Chandigarh (Punjab): For long, Mallakhamb has been referred to as a poor man’s sport as its purveyors have mostly hailed from the deprived sections of the society.
“Have you ever seen a boy from a sophisticated family climb a pole in boxers? quipped a young Mallakhamb contestant from Haryana as he prepared for the Khelo India Youth Games in which it will be seen for the first time as a demonstration sport.
Poor or not, the sport is gaining popularity in the country ever since the Union Sports Ministry recognized it, allowing its connoisseurs to form their own National Sports Federation.
“Now, we proudly hold the nationals and players receive certificates and the medallists a scholarship of Rs 10,000 per month too,” Ramesh Indolia, President of Mallakhamb Federation of India, revealed.
“But even top Mallakhamb practitioners often end up as street performers or circus artistes for lack of opportunities. In fact, after seeing their jaw-dropping acrobats on reality shows, people think it’s only a demonstration sport,” Indolia rued.
But Mallakhamb has a great history. The only anti-gravitational sport that originated in India, it had even been used by Guerilla warfare warriors like Rani Jhansi, Tatya Tope and then by the revolutionaries of India’s freedom struggle – Rajguru, Bhagat Singh and Azad.
It’s been practised since ancient times; pottery found at Chandraketugarh archaeological site, dating back to the second century BC, shows a couple exhibiting gymnastics by hanging on a pole like structure. The earliest literary reference to Mallakhamb is found in Sanskrit classic Manasollasa, written in 1135 CE by Chalukya King Somesvara III. The Marathas revived it for its amazing abilities to build agility and stamina among soldiers. Balambhatta Dada Deodhar, the teacher of Peshwa Baji Rao II, gave it a new lease of life.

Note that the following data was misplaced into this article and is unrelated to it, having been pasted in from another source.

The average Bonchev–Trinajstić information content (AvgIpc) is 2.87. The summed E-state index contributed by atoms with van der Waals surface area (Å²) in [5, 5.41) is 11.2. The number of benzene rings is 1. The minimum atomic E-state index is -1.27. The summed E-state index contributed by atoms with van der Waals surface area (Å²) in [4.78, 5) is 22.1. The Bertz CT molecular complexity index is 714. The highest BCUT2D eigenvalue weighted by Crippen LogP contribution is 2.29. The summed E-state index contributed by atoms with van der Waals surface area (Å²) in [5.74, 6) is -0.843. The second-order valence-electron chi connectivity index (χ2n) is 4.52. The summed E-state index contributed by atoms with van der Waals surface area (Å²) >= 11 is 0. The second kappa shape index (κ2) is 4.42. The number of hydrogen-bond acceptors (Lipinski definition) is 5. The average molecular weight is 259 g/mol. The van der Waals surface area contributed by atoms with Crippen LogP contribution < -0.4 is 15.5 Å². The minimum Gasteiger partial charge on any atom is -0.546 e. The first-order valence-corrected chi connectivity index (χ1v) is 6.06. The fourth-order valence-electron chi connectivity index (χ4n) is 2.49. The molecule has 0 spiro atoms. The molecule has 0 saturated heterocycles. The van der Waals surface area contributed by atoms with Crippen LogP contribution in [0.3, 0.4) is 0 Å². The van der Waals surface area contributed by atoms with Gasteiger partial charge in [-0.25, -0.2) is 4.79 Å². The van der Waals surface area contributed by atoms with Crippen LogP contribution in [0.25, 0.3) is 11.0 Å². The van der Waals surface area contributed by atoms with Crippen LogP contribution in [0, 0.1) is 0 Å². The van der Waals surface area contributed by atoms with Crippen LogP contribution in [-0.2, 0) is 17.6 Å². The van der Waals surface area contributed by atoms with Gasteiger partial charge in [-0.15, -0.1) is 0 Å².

Despite such rich history and patronage, it is seen as a poor man’s street performance art, in part due to the dismissive culture of everything traditional as obsolete. That it survived against all odds in akharas, is due to the guru-shishya tradition in the so-called backward areas.
It’s truly amazing that almost all the coaches at the 100 vyayamshala centres and academies across the country work as volunteers, keeping the sport alive.
To turn this traditional art into a modern sports event, the rules and points system has been standardized, with a player judged on a scale of 10 points, just like in gymnastics.
The sport’s gaining acceptance can be gauged by the fact that 45 countries have already taken it up as a sport
Girls and boys both display their aerial yoga skills in 18 to 24 postures. While boys display their skills on a pole, rope or even a hanging pole, the girls stick to the pole and the rope.
In the Khelo India Youth Games, starting in Haryana on June 4, 16 states are expected to field their teams, adding up to an impressive total of over 240 players. (ANI)